Every #1 Single of the Nineties: John Michael Montgomery, “I Love the Way You Love Me”

“I Love the Way You Love Me”

John Michael Montgomery

Written by Chuck Cannon and Victoria Shaw

Billboard

#1 (3 weeks)

May 15 – May 29, 1993

Radio & Records

#1 (1 week)

May 14, 1993

The first post-Garth superstar arrives.

The Road to No. 1

A native of Kentucky, John Michael Montgomery was another breakthrough country star of this era that got his start in a musical family.  His parents had a popular family band that included his older brother Eddie, who would later become part of the superstar country duo Montgomery Gentry.   John Michael was the last to join that band, and after his parents divorced, he began performing on his own.

Atlantic Records spotted him at a live show and quickly signed him to their new Nashville division.  His debut album, Life’s a Dance was launched with the top five title track.  The label then released the first of his many smash love ballads.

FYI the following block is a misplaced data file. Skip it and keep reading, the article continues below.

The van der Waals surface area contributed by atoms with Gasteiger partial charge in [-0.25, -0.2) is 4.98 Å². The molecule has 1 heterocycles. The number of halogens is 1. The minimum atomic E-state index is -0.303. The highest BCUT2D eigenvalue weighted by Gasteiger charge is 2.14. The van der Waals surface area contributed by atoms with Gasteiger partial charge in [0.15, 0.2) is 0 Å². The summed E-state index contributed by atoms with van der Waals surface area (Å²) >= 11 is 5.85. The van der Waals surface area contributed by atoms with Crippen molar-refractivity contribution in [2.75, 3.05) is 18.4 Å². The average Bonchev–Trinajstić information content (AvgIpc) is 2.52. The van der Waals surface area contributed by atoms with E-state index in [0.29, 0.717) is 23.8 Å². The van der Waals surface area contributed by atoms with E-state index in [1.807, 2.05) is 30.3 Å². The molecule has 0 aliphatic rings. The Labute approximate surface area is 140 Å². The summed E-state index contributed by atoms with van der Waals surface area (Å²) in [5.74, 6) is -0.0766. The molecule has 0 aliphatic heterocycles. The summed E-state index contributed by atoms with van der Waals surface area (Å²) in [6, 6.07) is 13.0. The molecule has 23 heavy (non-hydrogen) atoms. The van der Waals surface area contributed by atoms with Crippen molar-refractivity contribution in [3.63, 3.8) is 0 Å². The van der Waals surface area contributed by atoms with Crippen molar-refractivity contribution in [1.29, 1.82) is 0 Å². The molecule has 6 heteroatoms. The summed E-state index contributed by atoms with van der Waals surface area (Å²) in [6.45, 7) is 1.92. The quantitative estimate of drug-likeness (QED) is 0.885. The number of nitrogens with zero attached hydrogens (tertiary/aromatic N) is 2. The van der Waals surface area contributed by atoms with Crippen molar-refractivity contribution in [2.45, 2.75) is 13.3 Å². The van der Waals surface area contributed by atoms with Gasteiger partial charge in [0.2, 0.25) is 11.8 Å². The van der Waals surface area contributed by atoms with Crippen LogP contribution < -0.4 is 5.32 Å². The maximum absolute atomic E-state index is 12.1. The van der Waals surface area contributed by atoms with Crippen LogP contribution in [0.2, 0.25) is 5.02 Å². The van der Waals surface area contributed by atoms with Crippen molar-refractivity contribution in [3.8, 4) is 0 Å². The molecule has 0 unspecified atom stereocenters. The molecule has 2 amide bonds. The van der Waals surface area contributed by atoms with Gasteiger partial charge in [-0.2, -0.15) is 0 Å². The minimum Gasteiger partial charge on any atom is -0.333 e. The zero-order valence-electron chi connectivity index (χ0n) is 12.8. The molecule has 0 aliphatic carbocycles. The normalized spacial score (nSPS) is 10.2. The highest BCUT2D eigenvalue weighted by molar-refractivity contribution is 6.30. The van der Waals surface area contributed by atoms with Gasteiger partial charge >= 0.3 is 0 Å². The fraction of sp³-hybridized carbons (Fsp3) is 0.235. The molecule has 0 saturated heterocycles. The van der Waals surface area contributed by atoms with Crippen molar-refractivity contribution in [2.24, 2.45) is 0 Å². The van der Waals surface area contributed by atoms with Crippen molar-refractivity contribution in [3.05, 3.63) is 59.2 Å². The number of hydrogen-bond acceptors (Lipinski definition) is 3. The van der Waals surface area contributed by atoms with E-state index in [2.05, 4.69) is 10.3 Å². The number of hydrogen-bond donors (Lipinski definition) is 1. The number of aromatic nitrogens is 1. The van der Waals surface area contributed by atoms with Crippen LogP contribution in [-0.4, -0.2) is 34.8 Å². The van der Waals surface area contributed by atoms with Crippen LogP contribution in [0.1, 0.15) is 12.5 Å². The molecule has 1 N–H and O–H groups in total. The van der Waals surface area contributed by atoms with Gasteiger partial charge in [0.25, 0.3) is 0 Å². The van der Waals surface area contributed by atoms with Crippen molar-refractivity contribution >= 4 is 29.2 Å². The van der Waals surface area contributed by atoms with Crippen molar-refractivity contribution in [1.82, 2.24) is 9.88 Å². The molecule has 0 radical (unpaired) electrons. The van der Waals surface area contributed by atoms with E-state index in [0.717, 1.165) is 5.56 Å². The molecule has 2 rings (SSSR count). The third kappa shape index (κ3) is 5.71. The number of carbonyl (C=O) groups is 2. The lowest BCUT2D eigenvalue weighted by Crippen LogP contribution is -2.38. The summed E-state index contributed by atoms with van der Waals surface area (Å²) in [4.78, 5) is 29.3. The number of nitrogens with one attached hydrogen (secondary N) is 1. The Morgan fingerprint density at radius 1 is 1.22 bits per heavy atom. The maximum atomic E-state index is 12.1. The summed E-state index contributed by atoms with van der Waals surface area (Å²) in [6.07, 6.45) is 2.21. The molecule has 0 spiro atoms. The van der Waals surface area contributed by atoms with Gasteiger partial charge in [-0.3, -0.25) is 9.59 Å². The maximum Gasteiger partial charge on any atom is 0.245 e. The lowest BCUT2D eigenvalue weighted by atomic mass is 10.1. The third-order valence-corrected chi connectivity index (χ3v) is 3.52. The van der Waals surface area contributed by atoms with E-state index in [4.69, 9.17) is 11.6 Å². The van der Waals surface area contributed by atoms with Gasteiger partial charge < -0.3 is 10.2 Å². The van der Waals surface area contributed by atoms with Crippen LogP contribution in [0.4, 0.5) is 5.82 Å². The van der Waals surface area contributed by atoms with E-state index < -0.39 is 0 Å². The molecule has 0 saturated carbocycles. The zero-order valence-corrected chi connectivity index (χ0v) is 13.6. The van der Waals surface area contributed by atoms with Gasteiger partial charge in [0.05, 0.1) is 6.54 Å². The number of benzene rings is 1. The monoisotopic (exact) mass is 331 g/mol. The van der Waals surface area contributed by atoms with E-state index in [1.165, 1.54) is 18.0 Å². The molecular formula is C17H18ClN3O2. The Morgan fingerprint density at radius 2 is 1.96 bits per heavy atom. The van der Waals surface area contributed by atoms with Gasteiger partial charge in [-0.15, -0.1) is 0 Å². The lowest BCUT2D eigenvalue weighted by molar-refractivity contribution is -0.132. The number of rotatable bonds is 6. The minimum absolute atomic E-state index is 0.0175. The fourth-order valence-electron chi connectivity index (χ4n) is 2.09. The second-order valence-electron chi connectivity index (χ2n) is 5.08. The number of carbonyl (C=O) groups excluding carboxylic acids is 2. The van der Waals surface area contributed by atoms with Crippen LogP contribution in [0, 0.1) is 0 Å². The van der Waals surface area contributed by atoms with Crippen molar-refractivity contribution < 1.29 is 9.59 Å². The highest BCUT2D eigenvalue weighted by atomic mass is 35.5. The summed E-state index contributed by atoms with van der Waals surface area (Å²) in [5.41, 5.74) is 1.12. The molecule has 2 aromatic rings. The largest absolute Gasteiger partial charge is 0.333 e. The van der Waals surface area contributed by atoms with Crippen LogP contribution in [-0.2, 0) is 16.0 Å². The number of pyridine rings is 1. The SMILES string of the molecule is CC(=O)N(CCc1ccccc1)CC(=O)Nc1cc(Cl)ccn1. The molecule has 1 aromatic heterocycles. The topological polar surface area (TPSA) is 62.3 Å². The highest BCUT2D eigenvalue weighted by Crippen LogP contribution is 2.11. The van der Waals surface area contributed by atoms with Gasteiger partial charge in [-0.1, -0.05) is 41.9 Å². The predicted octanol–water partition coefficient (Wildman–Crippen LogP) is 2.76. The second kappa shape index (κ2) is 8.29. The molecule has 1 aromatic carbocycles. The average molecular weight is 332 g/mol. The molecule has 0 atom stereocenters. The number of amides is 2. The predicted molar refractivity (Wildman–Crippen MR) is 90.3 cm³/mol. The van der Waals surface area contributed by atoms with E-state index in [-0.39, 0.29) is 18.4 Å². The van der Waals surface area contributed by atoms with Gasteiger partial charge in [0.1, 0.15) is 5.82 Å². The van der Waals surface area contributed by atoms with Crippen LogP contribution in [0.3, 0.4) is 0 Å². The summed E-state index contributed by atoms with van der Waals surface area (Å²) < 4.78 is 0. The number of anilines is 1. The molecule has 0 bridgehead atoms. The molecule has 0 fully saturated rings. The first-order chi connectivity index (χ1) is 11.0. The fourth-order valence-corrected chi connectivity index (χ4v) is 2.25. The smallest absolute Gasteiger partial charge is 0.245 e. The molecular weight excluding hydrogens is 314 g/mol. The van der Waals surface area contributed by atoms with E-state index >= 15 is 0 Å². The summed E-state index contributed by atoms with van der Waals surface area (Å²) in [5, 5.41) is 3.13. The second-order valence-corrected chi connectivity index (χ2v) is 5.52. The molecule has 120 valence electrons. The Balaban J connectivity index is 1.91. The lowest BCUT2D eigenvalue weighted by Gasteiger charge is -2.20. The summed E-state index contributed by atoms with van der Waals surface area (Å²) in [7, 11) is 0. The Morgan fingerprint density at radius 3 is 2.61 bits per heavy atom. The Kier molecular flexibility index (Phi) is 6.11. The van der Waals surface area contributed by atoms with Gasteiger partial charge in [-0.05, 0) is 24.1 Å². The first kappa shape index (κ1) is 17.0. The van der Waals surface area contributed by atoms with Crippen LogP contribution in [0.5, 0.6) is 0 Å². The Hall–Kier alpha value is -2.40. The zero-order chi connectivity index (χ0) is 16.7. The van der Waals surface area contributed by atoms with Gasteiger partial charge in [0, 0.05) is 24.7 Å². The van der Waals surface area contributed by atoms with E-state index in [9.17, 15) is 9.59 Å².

The No. 1

The influence of Garth Brooks is all over this record.  Indeed, John Michael Montgomery was the first big country star to break through by clearly following Garth’s successful formula.

“I Love the Way You Love Me” is co-written by a Garth alum – Victoria Shaw – who had her breakthrough by co-writing “The River.”  Montgomery’s phrasing and delivery sound eerily similar to Garth’s earliest hit ballads, but he doesn’t have the same level of interpretive skill as a vocalist.

So we end up with something that is going to become very common in the next three years: a guy in a hat singing like Garth and looking like Garth, but coming off as a bland imitation of him.

To Montgomery’s credit, he’d carve out a bit more of an individual niche for himself with his later records, and he isn’t anywhere near the worst of the hat act wave.  If anything, he was one of the best.

But the era of distinctive traditional vocalists breaking through with their own unique styles was coming to an end, as country music became a bigger business that looked to preserve its market share by giving audiences more of what they already had.